The U.S. dairy sector is celebrating a judicial victory in the ongoing battle over the use of common cheese names after a federal judge ruled French and Swiss producers don't have an exclusive right to the name Gruyere.

Judge T.S. Ellis III of the Eastern District of Virginia on Thursday upheld an August decision by the U.S. Patent and Trademark Office’s Trademark Trial and Appeal Board that Gruyere is a generic name that can be used by U.S. cheese makers.

“The record evidence of common usage and industry practice points clearly to the conclusion that while some individuals understand gruyere to have an association with Switzerland (and, to a lesser degree, France), the term gruyere has come to have a well-accepted generic meaning through the process of genericide and is no longer universally understood to indicate cheese produced in the Gruyère region,” the judge wrote.

The Swiss Interprofession du Gruyère and the French Syndicat Interprofessional du Gruyère first applied to the U.S. Patent and Trademark Office for exclusive rights to use the name gruyere for their cheeses in the U.S. in 2015.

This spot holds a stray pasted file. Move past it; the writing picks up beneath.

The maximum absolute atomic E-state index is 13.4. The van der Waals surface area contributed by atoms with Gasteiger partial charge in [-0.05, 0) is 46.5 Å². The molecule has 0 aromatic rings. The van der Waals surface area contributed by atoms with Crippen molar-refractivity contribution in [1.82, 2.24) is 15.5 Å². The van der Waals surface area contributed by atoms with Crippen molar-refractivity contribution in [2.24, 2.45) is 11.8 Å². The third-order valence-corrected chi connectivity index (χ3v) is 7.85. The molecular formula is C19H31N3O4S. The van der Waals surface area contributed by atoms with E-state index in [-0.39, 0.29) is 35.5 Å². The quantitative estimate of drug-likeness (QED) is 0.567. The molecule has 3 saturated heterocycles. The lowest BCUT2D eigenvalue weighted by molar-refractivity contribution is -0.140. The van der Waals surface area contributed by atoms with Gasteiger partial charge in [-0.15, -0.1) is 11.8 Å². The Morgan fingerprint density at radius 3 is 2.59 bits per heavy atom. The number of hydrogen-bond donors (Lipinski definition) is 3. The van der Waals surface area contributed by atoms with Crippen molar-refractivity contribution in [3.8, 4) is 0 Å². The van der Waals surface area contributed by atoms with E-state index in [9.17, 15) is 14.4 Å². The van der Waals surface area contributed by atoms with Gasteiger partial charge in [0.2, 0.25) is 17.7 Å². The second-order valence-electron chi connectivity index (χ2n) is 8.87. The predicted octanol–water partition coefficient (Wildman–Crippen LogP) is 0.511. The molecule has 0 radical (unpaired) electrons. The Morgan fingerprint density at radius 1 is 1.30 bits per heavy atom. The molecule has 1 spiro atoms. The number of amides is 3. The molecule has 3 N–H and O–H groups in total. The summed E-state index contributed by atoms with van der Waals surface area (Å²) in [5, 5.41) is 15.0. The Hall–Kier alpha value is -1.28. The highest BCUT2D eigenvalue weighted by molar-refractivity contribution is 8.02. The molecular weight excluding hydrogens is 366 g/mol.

“Not only is this a landmark victory for American dairy farmers and cheese producers who offer gruyere, this win sets a vital precedent in the much larger, ongoing battle over food names in the United States,” said Jaime Castaneda, who is executive director for the Consortium for Common Food Names as well as executive vice president of the U.S. Dairy Export Council.

“The European Union has tried for years to monopolize common names such as gruyere, parmesan, bologna or chateau. This verdict validates that we’re on the right path in our fight on behalf of American food and wine producers to preserve their ability to use long-established generic names.” 

But the court battle resolved this week is just one part of the efforts by U.S. dairy groups to counter the international effort by the European Union to convince foreign governments — often as provisions in trade agreements — to restrict the usage of cheese names like Asiago, feta and Parmesan.

The EU, for example, would like to restrict the usage of the name Asiago to cheeses made on the Asiago plateau in the Veneto region of Italy.

Meanwhile, the EU early last year launched the public feedback stage of its plans to strengthen what it calls geographical indications, or GIs, in its Farm to Fork plan to overhaul European agricultural policy.

“This is a huge victory for common sense and for hard-working manufacturers and dairy farmers,” USDEC President and CEO Krysta Harden said about the Virginia judge's ruling. “When a word is used by multiple companies in multiple stores and restaurants every day for years, as gruyere has been, that word is generic, and no one owns the exclusive right to use it.”

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